NBA 2K15 Review: Much More Than Just Those Hideous Create-A-Player Faces
I'll admit that my allegiance to the 2K series has been sporadic over the last 12 years or so. I'm of the mindset that the games peaked in the mid 2000s -- much like myself -- only to become unnecessarily complicated as the series progressed (thanks a lot, Obama). This is the fate of a basketball video game that tries to capture the essence of a sport that involves 10 frantic bodies jumping and diving for a ball in near constant motion, all in an area of 4700-square feet. Basketball is a contact sport, nuanced in a way that soccer, football, and baseball are not. You can thank dribbling and the relatively small playing surface for that. That's why basketball video games tend to be devolve into mayhem at a certain point -- there's just so much going on.
This has been my chief complaint of the 2K series over the last decade or so. With every new iteration of the game came a more sophisticated method in which you could control a player's handle of the basketball -- methods that ultimately look stupid when the ball disappears through a defender during a motion-captured shimmy-shake spin-move. In contrast, what I loved so much about 2K5 for example, was the reliance on the hop step/pivot move instead of the pre-recorded shake-n-bake stuff. Sure, it wasn't hyper-realistic or particularly cool-looking, but it gave you simpler control over your players, which made defending simpler, and ultimately yielded fewer WTF moments than the more recent versions.
Of course, NBA 2K15 still has its fair share of skill moves that send your player into a three-second choreographed dance out of bounds/backcourt, but players also stick to and bounce off of each other, which keeps the flailing rouge dribbling act from allowing an offensive player to soft-shoe his way across the court just because you brushed the right stick. I hate that shit.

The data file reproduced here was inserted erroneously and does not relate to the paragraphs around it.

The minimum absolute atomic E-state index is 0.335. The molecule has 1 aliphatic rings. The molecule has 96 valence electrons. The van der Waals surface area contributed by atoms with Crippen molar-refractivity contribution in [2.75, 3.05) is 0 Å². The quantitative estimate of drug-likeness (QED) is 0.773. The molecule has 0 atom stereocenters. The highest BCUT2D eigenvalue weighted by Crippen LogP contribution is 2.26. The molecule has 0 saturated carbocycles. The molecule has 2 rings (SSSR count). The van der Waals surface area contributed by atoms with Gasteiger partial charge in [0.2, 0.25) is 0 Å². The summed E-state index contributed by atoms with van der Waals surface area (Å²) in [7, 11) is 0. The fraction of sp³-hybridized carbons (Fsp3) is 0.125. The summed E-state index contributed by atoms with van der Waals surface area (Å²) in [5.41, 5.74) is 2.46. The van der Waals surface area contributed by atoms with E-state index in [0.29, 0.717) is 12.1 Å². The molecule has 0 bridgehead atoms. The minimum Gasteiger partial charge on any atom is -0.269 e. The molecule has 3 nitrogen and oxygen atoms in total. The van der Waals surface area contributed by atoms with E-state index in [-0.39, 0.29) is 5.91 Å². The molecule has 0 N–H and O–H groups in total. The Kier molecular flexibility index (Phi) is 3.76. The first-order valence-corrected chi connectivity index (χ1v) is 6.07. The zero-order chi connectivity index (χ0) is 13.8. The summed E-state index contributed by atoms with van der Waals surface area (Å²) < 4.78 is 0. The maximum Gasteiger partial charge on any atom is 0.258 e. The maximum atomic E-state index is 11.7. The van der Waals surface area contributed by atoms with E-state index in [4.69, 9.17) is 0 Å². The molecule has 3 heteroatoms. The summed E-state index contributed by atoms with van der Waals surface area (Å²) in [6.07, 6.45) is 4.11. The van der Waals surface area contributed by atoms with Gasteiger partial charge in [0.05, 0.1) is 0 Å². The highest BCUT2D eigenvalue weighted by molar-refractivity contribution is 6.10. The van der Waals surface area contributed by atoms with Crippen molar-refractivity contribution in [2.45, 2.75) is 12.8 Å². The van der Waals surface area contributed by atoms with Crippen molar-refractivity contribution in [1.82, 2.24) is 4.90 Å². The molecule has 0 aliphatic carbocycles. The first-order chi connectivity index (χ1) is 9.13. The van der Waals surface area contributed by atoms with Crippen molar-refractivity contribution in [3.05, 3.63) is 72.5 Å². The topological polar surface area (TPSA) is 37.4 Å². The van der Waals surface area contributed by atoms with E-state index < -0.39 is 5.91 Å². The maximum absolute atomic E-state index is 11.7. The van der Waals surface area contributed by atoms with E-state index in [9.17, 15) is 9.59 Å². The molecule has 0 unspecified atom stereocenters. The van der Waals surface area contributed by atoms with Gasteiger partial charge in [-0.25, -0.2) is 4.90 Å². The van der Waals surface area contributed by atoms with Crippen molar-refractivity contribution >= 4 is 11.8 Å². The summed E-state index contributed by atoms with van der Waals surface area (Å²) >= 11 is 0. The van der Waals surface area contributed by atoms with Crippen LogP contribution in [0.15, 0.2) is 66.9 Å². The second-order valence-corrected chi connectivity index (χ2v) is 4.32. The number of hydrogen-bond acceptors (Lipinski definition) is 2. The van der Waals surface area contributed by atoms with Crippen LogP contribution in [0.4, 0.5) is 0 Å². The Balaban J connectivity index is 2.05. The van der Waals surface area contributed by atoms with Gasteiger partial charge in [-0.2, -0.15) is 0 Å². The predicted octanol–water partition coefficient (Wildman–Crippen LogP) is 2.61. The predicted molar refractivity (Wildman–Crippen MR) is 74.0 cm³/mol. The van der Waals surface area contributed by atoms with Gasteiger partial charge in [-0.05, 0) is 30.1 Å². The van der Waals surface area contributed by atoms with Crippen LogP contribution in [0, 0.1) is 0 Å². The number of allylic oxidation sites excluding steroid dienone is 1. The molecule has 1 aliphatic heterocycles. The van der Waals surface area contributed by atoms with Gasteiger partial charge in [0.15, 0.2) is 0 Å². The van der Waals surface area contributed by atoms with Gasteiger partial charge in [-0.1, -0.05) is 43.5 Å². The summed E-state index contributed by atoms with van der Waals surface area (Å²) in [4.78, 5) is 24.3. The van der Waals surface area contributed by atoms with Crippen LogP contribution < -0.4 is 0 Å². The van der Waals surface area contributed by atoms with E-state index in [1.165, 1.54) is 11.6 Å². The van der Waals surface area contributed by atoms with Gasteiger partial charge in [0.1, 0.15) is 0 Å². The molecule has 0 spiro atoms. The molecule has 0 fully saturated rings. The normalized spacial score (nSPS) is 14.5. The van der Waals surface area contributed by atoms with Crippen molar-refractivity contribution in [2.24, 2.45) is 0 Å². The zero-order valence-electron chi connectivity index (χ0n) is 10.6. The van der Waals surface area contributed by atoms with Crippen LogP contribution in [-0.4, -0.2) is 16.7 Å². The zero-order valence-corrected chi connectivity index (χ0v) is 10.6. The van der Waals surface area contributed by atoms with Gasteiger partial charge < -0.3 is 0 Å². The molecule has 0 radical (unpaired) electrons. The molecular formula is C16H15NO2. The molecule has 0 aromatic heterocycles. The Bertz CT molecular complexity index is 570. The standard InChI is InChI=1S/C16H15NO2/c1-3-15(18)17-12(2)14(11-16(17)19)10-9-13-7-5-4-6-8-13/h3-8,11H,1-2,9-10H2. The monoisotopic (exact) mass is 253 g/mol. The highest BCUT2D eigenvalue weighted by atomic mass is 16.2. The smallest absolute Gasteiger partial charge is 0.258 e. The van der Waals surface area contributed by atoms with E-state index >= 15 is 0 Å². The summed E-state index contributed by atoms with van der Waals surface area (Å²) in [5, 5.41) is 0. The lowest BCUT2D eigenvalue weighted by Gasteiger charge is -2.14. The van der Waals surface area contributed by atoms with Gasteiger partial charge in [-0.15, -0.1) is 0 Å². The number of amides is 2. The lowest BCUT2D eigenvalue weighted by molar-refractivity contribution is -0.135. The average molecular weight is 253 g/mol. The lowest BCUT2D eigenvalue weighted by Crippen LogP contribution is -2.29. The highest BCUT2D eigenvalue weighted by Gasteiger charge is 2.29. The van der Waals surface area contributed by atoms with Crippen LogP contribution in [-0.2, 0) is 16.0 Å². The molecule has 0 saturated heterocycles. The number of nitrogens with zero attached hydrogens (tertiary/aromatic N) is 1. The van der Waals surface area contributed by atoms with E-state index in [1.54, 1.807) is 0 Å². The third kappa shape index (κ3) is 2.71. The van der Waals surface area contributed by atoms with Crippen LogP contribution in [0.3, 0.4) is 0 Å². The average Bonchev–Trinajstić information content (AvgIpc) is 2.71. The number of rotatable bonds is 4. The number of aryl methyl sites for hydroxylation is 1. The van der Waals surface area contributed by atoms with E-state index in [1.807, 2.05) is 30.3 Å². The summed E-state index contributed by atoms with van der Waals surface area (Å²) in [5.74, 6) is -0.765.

GETTING A HANDLE ON THE HANDLE
2K15 has done away with the dribbling flubs previous versions, employed, no doubt, to prevent players from doing "too much dancing out there." The skill moves are simpler and easier to execute, especially with the more agile players in the game, but that doesn't mean button mashing can get you easy looks. The game is more concerned with getting you to use space to create open mid-range jumpers and find backdoor cutters. Conversely, there's still the issue of toeing up the three-point line, as any slight movement with the left joystick will send your player moving in an unpredictably spastic/fast manner. Why can't I just press a button and my player sets himself up for a 25-footer? That's like, the easiest thing in to do and essential to the NBA game. I guess you can't have everything. Bottom-line: You'll spend the next three months trying to figure out which skill moves actually work before you come to the conclusion they're not really worth it.
Having to learn a player's unique release point has become a joke in these games. I watch all 82 Knicks regular season games every year (and their four or five playoff miserable games, if I'm lucky), and I still don't know Pablo Prigioni's jump shot. The new release point meter that appears below a shooting player during a field goal attempt makes this game lightyears more playable than its predecessors. You can now know when you've released too early/late, and, much like an actual NBA player, fix it for next time and develop a rhythm. Bottom-line: Now you'll know why you're missing so many shots.